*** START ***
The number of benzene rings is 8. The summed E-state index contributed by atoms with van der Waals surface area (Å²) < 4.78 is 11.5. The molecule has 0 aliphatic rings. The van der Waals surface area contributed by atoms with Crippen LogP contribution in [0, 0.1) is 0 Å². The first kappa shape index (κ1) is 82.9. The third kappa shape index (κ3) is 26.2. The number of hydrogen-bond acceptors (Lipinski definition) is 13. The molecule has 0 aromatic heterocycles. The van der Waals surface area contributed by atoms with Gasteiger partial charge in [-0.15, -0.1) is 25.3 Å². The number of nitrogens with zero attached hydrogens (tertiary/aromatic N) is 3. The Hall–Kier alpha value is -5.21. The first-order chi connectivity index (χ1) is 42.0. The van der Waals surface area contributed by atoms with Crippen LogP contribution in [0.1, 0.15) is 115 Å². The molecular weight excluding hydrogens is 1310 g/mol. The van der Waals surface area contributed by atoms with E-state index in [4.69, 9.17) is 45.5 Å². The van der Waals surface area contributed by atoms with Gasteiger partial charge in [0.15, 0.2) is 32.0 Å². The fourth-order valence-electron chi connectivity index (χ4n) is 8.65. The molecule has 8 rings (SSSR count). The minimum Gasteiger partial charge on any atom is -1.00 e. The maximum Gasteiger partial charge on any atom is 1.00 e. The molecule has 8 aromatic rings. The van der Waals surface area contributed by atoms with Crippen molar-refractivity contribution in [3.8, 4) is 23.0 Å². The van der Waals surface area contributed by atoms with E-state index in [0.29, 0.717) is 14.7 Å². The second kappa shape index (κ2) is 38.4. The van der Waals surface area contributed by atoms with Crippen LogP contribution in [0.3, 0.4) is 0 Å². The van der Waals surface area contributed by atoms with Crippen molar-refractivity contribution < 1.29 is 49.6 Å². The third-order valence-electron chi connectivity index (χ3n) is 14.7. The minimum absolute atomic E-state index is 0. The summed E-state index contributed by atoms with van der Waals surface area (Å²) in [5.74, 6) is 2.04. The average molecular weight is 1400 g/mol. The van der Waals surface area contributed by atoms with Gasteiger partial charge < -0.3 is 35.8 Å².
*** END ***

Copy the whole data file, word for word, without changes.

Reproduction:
The number of benzene rings is 8. The summed E-state index contributed by atoms with van der Waals surface area (Å²) < 4.78 is 11.5. The molecule has 0 aliphatic rings. The van der Waals surface area contributed by atoms with Crippen LogP contribution in [0, 0.1) is 0 Å². The first kappa shape index (κ1) is 82.9. The third kappa shape index (κ3) is 26.2. The number of hydrogen-bond acceptors (Lipinski definition) is 13. The molecule has 0 aromatic heterocycles. The van der Waals surface area contributed by atoms with Gasteiger partial charge in [-0.15, -0.1) is 25.3 Å². The number of nitrogens with zero attached hydrogens (tertiary/aromatic N) is 3. The Hall–Kier alpha value is -5.21. The first-order chi connectivity index (χ1) is 42.0. The van der Waals surface area contributed by atoms with Crippen LogP contribution in [0.1, 0.15) is 115 Å². The molecular weight excluding hydrogens is 1310 g/mol. The van der Waals surface area contributed by atoms with E-state index in [4.69, 9.17) is 45.5 Å². The van der Waals surface area contributed by atoms with Gasteiger partial charge in [0.15, 0.2) is 32.0 Å². The fourth-order valence-electron chi connectivity index (χ4n) is 8.65. The molecule has 8 rings (SSSR count). The minimum Gasteiger partial charge on any atom is -1.00 e. The maximum Gasteiger partial charge on any atom is 1.00 e. The molecule has 8 aromatic rings. The van der Waals surface area contributed by atoms with Crippen molar-refractivity contribution in [3.8, 4) is 23.0 Å². The van der Waals surface area contributed by atoms with E-state index in [0.29, 0.717) is 14.7 Å². The second kappa shape index (κ2) is 38.4. The van der Waals surface area contributed by atoms with Crippen LogP contribution in [0.3, 0.4) is 0 Å². The van der Waals surface area contributed by atoms with Crippen molar-refractivity contribution < 1.29 is 49.6 Å². The third-order valence-electron chi connectivity index (χ3n) is 14.7. The minimum absolute atomic E-state index is 0. The summed E-state index contributed by atoms with van der Waals surface area (Å²) in [5.74, 6) is 2.04. The average molecular weight is 1400 g/mol. The van der Waals surface area contributed by atoms with Gasteiger partial charge < -0.3 is 35.8 Å².